• Learning objectives Suggested teaching activities Learning resources Candidates should: understand the meaning of, and the factors affecting, the supply of labour. Learners should work in groups and consider the various factors that could affect the supply of labour; they should think of the different reasons why people work and report back to the whole class. www.s-cool.co.uk/a-level/economics The Supply of Labour This should lead to an interesting discussion and evaluation of why people work, with a stress on both monetary and non-monetary factors. www.tutor2u.net/ Supply Side Policies for the Labour Market www.bized.co.uk The Labour Supply Curve Bamford, Chp 9, pp 142–144 Anderton, Unit 72, pp 468–478 Stanlake, Chp 17, pp 162–170 Gillespie, p 47 Candidates should: understand how wages are determined under free market forces (competitive product and factor markets). Each learner should choose an occupation e.g. nurse, solicitor, teacher, sales assistant, waitress, sports stars etc and research the wages that operate in that industry; this should be followed by a presentation by each learner and this should lead to a useful class discussion and analysis of why there are such wide wage differentials in an economy e.g. higher pay for risktaking, working in poor condition and having to work unsocial hours. . An interesting topic for discussion would be the differences in male/female earnings in developed and developing countries and whether these had narrowed over time; this would reinforce skills of application. www.tutor2u.net/ Equilibrium Wages Trade Unions Economic Effects of the National Minimum Wage Wage Differences between Occupations Economic Rent and Transfer Earnings www.s-cool.co.uk/a-level/economics The Equilibrium Wage Trade Unions The Minimum Wage www.bized.co.uk The Minimum Wage Bamford, Chp 9, pp 148–150 Anderton, Units 73–75, pp 479–505 Stanlake, Chp 18, pp 170–178 Stanlake, Chp 22, pp 206–216 Gillespie, pp 48–50 V1 3Y09 Cambridge International AS and A Level Economics (9708) – from 2014 39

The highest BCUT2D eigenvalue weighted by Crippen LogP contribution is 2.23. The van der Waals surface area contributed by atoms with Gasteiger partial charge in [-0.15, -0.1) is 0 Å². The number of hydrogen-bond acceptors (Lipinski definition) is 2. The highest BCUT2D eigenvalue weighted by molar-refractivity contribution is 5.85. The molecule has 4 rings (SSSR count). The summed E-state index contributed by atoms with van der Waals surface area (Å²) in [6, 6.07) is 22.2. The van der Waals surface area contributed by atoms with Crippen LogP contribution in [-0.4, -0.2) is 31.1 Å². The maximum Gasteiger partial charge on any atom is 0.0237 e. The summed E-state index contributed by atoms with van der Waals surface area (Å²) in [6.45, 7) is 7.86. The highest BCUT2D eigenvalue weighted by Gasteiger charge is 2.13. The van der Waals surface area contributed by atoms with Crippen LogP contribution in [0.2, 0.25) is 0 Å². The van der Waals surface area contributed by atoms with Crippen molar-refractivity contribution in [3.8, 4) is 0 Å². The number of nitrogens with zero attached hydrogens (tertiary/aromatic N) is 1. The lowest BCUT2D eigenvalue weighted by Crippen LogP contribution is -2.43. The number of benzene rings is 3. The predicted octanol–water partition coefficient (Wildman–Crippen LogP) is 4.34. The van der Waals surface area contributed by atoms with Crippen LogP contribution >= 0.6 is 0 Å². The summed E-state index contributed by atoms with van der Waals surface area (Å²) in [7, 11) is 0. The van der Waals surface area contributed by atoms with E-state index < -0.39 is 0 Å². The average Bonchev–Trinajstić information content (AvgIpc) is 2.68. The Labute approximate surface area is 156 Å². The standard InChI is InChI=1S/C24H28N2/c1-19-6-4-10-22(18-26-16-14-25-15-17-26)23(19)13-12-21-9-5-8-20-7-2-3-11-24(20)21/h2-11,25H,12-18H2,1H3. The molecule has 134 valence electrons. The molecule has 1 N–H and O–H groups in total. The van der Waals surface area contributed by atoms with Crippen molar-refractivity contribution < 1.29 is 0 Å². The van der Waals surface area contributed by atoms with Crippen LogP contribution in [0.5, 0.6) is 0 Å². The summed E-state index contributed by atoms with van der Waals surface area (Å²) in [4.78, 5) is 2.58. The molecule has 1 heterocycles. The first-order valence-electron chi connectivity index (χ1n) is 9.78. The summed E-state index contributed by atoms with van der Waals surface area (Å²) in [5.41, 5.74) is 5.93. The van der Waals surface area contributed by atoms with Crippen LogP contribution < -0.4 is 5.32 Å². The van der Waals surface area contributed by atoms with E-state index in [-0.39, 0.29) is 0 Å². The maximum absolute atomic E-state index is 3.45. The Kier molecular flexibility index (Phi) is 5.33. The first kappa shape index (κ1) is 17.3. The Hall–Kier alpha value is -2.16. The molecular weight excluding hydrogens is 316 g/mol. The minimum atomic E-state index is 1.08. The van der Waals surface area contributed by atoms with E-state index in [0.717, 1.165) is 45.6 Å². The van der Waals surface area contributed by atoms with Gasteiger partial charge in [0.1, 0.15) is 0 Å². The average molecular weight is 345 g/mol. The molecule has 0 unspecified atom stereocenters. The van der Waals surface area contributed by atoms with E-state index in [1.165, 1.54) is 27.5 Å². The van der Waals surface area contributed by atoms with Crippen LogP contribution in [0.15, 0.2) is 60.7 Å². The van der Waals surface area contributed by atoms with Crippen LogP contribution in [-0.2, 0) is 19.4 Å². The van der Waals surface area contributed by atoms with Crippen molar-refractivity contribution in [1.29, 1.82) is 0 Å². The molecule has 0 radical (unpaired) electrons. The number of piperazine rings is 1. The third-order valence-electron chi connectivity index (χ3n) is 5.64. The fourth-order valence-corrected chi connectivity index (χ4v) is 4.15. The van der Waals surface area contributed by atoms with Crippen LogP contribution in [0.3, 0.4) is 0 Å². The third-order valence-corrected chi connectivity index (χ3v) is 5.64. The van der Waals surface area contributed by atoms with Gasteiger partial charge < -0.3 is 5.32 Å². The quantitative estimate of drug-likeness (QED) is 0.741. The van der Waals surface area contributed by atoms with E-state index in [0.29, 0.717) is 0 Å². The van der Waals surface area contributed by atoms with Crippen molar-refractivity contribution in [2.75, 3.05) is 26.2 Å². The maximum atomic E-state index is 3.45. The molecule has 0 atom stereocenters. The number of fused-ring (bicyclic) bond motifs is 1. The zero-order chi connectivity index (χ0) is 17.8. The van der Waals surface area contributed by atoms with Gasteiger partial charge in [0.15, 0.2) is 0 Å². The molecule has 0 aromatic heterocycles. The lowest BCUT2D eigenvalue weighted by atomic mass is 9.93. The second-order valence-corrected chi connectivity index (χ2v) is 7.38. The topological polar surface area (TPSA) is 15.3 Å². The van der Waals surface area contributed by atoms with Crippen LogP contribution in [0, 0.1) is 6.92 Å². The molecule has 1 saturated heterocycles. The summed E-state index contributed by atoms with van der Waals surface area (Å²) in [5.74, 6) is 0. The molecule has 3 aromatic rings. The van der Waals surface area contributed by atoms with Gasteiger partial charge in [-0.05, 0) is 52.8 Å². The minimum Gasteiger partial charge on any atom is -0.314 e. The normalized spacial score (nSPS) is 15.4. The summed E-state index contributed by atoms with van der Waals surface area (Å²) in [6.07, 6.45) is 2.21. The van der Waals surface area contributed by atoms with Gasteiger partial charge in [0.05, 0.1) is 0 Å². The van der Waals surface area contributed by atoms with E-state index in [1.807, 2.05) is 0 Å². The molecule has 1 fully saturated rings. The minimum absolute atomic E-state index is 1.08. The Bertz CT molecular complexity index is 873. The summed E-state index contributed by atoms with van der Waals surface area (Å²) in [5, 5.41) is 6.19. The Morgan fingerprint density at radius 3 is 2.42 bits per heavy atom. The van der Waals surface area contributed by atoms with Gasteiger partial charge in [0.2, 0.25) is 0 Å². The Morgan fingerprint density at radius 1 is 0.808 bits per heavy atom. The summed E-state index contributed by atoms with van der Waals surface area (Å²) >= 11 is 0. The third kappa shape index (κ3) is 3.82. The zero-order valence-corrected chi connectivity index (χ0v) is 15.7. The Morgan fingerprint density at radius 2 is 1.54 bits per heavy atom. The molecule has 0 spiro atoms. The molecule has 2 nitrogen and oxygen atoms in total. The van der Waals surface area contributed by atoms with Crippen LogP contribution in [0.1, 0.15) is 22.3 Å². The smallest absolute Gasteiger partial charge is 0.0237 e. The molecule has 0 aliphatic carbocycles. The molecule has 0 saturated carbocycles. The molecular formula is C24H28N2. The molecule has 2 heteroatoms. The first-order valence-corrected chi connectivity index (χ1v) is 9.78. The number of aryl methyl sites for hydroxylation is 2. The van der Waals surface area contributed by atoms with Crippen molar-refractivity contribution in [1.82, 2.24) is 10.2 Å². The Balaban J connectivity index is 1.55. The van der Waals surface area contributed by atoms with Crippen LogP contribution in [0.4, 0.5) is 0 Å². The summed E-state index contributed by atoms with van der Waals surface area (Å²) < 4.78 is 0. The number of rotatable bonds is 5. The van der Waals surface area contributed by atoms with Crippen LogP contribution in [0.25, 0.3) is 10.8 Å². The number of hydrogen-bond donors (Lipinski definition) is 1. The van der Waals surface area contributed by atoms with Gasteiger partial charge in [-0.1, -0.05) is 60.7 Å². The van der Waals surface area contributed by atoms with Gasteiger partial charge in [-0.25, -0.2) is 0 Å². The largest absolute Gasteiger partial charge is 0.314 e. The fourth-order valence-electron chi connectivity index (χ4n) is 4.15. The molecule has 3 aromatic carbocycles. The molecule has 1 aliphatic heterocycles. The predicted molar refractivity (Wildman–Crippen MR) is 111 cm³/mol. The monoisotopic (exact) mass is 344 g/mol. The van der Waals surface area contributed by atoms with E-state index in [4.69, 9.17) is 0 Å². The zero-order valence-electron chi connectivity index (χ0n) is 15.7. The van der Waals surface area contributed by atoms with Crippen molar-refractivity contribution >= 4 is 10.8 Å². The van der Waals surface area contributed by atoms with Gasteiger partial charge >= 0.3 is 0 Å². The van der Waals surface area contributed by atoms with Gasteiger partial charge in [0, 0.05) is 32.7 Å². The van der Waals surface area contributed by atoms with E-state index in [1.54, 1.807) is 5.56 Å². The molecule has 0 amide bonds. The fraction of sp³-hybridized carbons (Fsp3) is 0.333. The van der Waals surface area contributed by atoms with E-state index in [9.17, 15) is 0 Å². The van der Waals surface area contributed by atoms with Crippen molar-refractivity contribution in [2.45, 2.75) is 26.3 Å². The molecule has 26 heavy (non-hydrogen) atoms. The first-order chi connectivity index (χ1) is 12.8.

• Learning objectives Suggested teaching activities Learning resources Candidates should: have an understanding of the role of trade unions and government in wage determination. Learners need to consider the role of trade unions in the presentation; there is a lot of useful information on trade unions in Anderton (pp 493–496). Trade Union protection: www.tutor2u.net/economics/content/topics/lab ourmarket/pay_differences.htm Learners prepare for wage negotiation role play – case study material provided in advance.– learners form groups to represent employers, trade unions, government, other businesses that might be affected by the dispute– each group presents and rest of learners vote which group of negotiators they would support and justify their choice. Monopsony: http://en.wikipedia.org/wiki/Monopsony Extension Opportunities for advanced learners to introduce economic theory, for example, monopsony, to support their case. Candidates should: understand why wage differentials exist in an economy and they should have an awareness of the concepts of economic rent and transfer earnings V1 3Y09 Consideration also needs to be given to an analysis of the role of government in wage determination; this would be a good opportunity to have a debate on the arguments for and against government intervention, such as through a national minimum wage. Cambridge International AS and A Level Economics (9708) – from 2014 40